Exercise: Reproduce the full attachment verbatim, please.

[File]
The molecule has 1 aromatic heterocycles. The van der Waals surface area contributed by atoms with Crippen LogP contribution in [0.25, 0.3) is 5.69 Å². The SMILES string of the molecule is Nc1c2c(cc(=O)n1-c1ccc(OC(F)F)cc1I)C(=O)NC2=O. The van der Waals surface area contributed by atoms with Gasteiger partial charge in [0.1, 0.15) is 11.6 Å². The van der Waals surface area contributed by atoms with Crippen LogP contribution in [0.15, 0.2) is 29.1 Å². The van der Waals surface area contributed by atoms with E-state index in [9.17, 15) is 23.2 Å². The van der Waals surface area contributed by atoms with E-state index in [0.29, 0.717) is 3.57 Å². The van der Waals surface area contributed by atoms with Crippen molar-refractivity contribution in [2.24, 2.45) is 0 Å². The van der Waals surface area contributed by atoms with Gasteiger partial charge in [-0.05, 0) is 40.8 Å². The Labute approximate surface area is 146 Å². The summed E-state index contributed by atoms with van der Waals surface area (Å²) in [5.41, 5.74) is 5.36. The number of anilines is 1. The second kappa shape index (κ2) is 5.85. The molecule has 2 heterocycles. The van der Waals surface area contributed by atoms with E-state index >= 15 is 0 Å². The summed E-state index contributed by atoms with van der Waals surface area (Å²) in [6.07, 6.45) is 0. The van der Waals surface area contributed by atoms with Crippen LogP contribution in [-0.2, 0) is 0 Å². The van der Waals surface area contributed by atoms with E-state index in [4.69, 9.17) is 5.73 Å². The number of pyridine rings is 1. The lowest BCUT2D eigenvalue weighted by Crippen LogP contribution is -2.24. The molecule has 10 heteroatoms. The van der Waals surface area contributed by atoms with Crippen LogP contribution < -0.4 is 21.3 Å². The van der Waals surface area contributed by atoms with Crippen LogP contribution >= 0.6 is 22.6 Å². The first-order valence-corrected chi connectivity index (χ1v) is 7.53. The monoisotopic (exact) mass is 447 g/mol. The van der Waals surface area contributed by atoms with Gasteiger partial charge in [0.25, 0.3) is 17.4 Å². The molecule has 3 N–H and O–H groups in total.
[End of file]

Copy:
The molecule has 1 aromatic heterocycles. The van der Waals surface area contributed by atoms with Crippen LogP contribution in [0.25, 0.3) is 5.69 Å². The SMILES string of the molecule is Nc1c2c(cc(=O)n1-c1ccc(OC(F)F)cc1I)C(=O)NC2=O. The van der Waals surface area contributed by atoms with Gasteiger partial charge in [0.1, 0.15) is 11.6 Å². The van der Waals surface area contributed by atoms with Crippen LogP contribution in [0.15, 0.2) is 29.1 Å². The van der Waals surface area contributed by atoms with E-state index in [9.17, 15) is 23.2 Å². The van der Waals surface area contributed by atoms with E-state index in [0.29, 0.717) is 3.57 Å². The van der Waals surface area contributed by atoms with Crippen molar-refractivity contribution in [2.24, 2.45) is 0 Å². The van der Waals surface area contributed by atoms with Gasteiger partial charge in [-0.05, 0) is 40.8 Å². The Labute approximate surface area is 146 Å². The summed E-state index contributed by atoms with van der Waals surface area (Å²) in [5.41, 5.74) is 5.36. The number of anilines is 1. The second kappa shape index (κ2) is 5.85. The molecule has 2 heterocycles. The van der Waals surface area contributed by atoms with E-state index >= 15 is 0 Å². The summed E-state index contributed by atoms with van der Waals surface area (Å²) in [6.07, 6.45) is 0. The van der Waals surface area contributed by atoms with Crippen LogP contribution in [-0.2, 0) is 0 Å². The van der Waals surface area contributed by atoms with E-state index in [4.69, 9.17) is 5.73 Å². The number of pyridine rings is 1. The lowest BCUT2D eigenvalue weighted by Crippen LogP contribution is -2.24. The molecule has 10 heteroatoms. The van der Waals surface area contributed by atoms with Crippen LogP contribution < -0.4 is 21.3 Å². The van der Waals surface area contributed by atoms with Crippen LogP contribution >= 0.6 is 22.6 Å². The first-order valence-corrected chi connectivity index (χ1v) is 7.53. The monoisotopic (exact) mass is 447 g/mol. The van der Waals surface area contributed by atoms with Gasteiger partial charge in [0.25, 0.3) is 17.4 Å². The molecule has 3 N–H and O–H groups in total.